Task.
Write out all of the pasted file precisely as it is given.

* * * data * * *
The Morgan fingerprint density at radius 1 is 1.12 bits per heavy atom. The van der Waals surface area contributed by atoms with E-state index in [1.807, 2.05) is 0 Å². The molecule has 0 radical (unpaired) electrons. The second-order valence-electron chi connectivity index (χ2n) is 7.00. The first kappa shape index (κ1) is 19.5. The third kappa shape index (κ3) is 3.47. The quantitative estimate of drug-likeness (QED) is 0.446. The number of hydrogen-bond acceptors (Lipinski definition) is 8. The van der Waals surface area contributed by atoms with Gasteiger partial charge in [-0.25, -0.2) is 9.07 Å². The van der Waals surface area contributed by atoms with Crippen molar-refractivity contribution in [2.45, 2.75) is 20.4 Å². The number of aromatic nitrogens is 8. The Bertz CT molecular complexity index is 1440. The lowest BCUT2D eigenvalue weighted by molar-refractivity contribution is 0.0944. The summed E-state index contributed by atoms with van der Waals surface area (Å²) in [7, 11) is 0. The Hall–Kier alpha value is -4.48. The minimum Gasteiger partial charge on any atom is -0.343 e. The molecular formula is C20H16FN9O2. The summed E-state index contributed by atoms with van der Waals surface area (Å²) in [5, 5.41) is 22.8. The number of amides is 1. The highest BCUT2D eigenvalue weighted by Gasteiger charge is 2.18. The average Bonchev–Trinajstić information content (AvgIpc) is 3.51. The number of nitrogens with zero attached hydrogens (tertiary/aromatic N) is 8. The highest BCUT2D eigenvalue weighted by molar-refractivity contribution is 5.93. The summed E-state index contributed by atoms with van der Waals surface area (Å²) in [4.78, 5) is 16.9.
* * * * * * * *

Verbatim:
The Morgan fingerprint density at radius 1 is 1.12 bits per heavy atom. The van der Waals surface area contributed by atoms with E-state index in [1.807, 2.05) is 0 Å². The molecule has 0 radical (unpaired) electrons. The second-order valence-electron chi connectivity index (χ2n) is 7.00. The first kappa shape index (κ1) is 19.5. The third kappa shape index (κ3) is 3.47. The quantitative estimate of drug-likeness (QED) is 0.446. The number of hydrogen-bond acceptors (Lipinski definition) is 8. The van der Waals surface area contributed by atoms with Gasteiger partial charge in [-0.25, -0.2) is 9.07 Å². The van der Waals surface area contributed by atoms with Crippen molar-refractivity contribution in [2.45, 2.75) is 20.4 Å². The number of aromatic nitrogens is 8. The Bertz CT molecular complexity index is 1440. The lowest BCUT2D eigenvalue weighted by molar-refractivity contribution is 0.0944. The summed E-state index contributed by atoms with van der Waals surface area (Å²) in [7, 11) is 0. The Hall–Kier alpha value is -4.48. The minimum Gasteiger partial charge on any atom is -0.343 e. The molecular formula is C20H16FN9O2. The summed E-state index contributed by atoms with van der Waals surface area (Å²) in [5, 5.41) is 22.8. The number of amides is 1. The highest BCUT2D eigenvalue weighted by Gasteiger charge is 2.18. The average Bonchev–Trinajstić information content (AvgIpc) is 3.51. The number of nitrogens with zero attached hydrogens (tertiary/aromatic N) is 8. The highest BCUT2D eigenvalue weighted by molar-refractivity contribution is 5.93. The summed E-state index contributed by atoms with van der Waals surface area (Å²) in [4.78, 5) is 16.9.